The Coldest Night of the Year walk will be a little different in 2021 due to COVID-19 restrictions, taking place throughout the month of February. Violet Hayes, Island Crisis Care Society executive director, Richard Powell, director of development and Elspeth Erickson, resource development coordinator hope people will participate. (Karl Yu/News Bulletin)

The Coldest Night of the Year walk will be a little different in 2021 due to COVID-19 restrictions, taking place throughout the month of February. Violet Hayes, Island Crisis Care Society executive director, Richard Powell, director of development and Elspeth Erickson, resource development coordinator hope people will participate. (Karl Yu/News Bulletin)

Nanaimo’s Coldest Night of the Year walk will take place over a month

People asked to take part in Island Crisis Care Society fundraiser while socially distanced

Participants won’t gather for the Coldest Night of the Year walk, but the event to raise money for homelessness support services is still a go.

The walk, hosted by Island Crisis Care Society, was originally scheduled for Feb. 20, but social distancing orders mean that holding the fundraiser this year is impossible. Elspeth Erickson, society resource development coordinator, said the walk will be virtual, although not in a traditional sense.

Erickson said the society wanted to respect people’s need to remain safe during the pandemic, but still allow them to take part in the community event. It is an opportunity for people to think about those suffering through “terrible experiences,” needing support, she said.

“Instead of having an event day, we wanted to keep it distanced and keep it safe, so what we’re doing instead is offering what we’re calling ‘virtual walking’…” said Erickson. “What we’re doing is allowing people … to walk in their own time, in their own place, any time during the month of February.”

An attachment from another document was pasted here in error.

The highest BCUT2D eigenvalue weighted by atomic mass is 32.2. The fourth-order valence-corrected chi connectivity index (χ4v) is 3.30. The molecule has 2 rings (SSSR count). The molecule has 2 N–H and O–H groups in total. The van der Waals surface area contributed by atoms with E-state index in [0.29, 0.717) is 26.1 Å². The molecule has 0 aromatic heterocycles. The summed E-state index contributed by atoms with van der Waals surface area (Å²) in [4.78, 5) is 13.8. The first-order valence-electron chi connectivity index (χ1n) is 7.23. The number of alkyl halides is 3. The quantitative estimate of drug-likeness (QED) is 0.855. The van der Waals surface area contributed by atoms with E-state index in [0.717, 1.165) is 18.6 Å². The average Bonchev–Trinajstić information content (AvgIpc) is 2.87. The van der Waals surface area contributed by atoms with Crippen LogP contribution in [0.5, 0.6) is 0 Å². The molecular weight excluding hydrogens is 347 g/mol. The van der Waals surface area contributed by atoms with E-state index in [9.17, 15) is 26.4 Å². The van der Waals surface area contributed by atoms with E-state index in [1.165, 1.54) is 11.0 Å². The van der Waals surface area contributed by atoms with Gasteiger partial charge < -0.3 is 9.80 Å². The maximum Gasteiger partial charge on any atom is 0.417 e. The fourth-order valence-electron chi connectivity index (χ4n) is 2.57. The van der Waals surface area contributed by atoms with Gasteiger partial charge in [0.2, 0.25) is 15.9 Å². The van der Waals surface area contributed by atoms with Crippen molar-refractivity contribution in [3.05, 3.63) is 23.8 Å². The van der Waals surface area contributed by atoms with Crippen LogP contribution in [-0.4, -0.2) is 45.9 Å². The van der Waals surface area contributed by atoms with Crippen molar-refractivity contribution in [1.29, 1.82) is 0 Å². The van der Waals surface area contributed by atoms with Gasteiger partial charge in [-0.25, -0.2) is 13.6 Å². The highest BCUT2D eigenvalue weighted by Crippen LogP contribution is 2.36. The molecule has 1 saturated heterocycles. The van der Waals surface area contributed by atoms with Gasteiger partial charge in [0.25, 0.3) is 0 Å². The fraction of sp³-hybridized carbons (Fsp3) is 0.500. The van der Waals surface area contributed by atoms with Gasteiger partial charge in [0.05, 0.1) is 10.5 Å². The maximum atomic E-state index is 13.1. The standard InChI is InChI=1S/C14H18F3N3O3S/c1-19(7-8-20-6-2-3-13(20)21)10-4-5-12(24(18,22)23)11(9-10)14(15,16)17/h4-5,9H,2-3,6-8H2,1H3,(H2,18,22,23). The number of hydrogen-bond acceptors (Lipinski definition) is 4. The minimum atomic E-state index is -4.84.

There are two- and five-kilometre route options, including routes in downtown Nanaimo, Labieux Road and Buttertubs Marsh, although Erickson said the intention isn’t to insist that people walk along the same route; it is for people to feel like they’re taking part.

Tuques are offered as a keepsake for people who reach certain fundraising thresholds and prize bags will be given to everyone who participates.

“It’s so important in this time, when everyone feels so distant, that people can really feel like they’re part of something that’s bigger,” said Erickson.

Servicing Parksville and Nanaimo, Island Crisis Care Society runs 12 programs through seven sites, offering assistance to individuals experiencing or at risk of experiencing homelessness, said a press release. This includes Samaritan House women’s emergency shelter, for which a permanent facility is set to open later this year.

The 2021 walk will be the 10th annual.

To sign up, as an individual or a team, or to donate, people can go to www.cnoy.org and select Nanaimo as a location.

For more information on Island Crisis Care Society, go to www.islandcrisiscaresociety.ca.

RELATED: Society raising money to add more room to Samaritan House



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